Etravirine, a non-nucleoside reverse-transcriptase inhibitor (NNRTI) in late clinical development for HIV infection, has given promising results in two phase-3 clinical trials published in the Lancet.
NNRTIs are commonly used as components of first-line treatment for HIV infection, but resistance to existing drugs in the group is frequent. These two linked trials (DUET-1 and DUET-2) studied etravirine as a potent new NNRTI effective against viral strains resistant to other NNRTI and with decreased susceptibility to resistance itself.
The studies had similar design and patient population. They enrolled adults with HIV infection, on failing anti-HIV therapy and with documented resistance to available NNRTIs.
All received background therapy with darunavir (an investigational HIV protease inhibitor) plus low-dose ritonavir, and also received further antiretroviral therapy from an approved list of nucleoside reverse-transcriptase inhibitors or enfuvirtide. In addition, they were randomised to receive either etravirine or placebo.
The aim of the regimens chosen was to ensure that patients received at least two potentially active drugs. Treatment duration was specified as 48 weeks with the possibility of extending it for another 48. The research papers present the results of a pre-specified 24-week analysis.
Primary endpoint was the proportion of patients who achieved a plasma viral load of fewer than 50 copies/ml at the 24-week analysis, and analysis was by intention to treat.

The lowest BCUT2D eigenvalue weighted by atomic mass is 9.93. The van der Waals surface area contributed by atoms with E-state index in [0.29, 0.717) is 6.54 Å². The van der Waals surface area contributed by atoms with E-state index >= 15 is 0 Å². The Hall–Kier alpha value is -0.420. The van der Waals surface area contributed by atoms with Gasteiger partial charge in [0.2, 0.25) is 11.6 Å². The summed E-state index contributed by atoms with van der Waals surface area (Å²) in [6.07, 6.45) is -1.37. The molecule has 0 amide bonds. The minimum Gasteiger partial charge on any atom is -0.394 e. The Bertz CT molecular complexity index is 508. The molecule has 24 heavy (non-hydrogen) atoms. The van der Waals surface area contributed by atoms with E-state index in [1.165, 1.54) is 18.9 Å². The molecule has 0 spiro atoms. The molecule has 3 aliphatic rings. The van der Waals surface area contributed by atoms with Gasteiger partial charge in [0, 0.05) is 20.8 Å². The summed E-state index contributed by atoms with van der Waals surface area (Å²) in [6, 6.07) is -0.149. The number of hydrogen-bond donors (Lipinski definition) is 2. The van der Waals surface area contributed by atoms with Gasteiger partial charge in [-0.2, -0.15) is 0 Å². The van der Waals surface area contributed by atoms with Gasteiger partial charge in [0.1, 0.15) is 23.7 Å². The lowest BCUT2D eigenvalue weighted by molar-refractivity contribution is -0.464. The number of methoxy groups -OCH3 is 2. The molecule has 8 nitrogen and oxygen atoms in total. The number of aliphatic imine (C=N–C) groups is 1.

The two studies randomised 612 and 591 patients respectively to treatment (of 1,220 and 954 screened). In DUET-1, 14% (etravirine) and 18% (placebo) of patients had discontinued treatment by the 24-week analysis, mainly due to virological failure; discontinuations in DUET-2 amounted to 17% and 25% respectively.
In both studies, more patients in the etravirine group achieved the primary endpoint than in the placebo group (DUET-1, 56% vs 39%; DUET-2, 62% vs 44%. Etravirine was generally well tolerated, with no significant difference between active drug and placebo in DUET-2; in DUET-1, etravirine patients were more likely to report rashes or diarrhoea.
Both these studies are continuing and further results will be reported.
The authors of both studies conclude that etravirine was superior to placebo as part of a treatment regimen in treatment-experienced patients with HIV infection resistant to current NNRTI. The drug was generally well tolerated.
The researchers conclude that it offers a new treatment option in the NNRTI class, and that sequential use after another NNRTI is probably effective even in the presence of resistance. Evidence indicates that the presence of at least three of 13 specific mutations is required for etravirine resistance (compared to any one to produce resistance to existing drugs).